The antinomy of duty and ends is that, according to the deontological model, the morally right is given priority over the morally good. The universality of moral norms is given priority over the plurality of conceptions of the good. According to the teleological model, however, the idea of justice cannot be separated from the idea of the good. The fulfillment of individual rights cannot be separated from the fulfillment of the good of society as a whole.
      Villoro explains how each of these antinomies may be overcome. One strategy may be to consider how the idea of justice can change over the course of time. Another strategy may be to consider how we can respond to the negation or denial of justice, injustice.
      Thus, the antinomy of the subject, which reflects the difference between the abstract, universalizable subject and the concrete, situated subject, may be overcome by the situated subject who acts on the basis of universalizable principles to oppose injustice.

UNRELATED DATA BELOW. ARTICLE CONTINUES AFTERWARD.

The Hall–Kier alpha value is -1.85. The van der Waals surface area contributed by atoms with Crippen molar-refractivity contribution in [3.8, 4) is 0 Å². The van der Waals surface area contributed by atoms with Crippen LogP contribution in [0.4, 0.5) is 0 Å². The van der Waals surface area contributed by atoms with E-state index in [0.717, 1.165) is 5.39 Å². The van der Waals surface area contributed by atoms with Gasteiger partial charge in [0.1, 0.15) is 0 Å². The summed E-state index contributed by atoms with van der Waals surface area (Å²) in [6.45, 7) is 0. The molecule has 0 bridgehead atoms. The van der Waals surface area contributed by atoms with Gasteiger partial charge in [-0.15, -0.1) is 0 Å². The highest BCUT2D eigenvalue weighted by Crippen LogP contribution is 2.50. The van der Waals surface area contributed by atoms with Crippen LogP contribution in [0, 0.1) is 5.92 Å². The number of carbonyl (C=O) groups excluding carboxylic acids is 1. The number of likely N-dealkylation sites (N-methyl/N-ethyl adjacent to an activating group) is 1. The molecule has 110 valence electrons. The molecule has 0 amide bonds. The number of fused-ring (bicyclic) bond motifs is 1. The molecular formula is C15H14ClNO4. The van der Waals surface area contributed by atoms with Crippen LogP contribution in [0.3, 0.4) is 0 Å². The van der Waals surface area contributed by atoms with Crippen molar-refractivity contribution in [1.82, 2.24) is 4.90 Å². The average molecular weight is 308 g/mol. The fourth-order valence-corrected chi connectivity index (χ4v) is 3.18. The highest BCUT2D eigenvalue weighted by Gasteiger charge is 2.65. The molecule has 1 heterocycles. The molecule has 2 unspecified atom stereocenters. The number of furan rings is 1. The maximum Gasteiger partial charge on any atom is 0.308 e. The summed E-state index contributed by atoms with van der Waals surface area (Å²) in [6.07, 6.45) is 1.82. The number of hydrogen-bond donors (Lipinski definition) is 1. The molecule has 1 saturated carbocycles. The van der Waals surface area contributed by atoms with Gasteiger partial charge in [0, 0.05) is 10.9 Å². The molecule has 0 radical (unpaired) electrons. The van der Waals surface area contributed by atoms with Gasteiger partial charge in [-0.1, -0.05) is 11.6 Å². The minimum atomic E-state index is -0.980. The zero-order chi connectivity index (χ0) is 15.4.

The antinomy of normative order, which reflects the difference between universalizable norms and socially specific norms of behavior, may be overcome by the situated subject who responds to his or her own concrete situation by acting according to universalizable principles that he or she has abstracted from that situation.
      The antinomy of association, which reflects the difference between individualist and collectivist approaches to justice, may be overcome by the coexistence of individualist and collectivist principles in society, and by the freedom of individuals to pursue their own interests as well as the interests of society as a whole.
      The antinomy of duty and ends, which reflects the difference between the morally right and the morally good, may be overcome when the universality of a moral rule is seen as having a specific cultural and historical context. The universality of the moral rule is therefore seen as only one of a plurality of social, cultural, and historical conceptions of the good.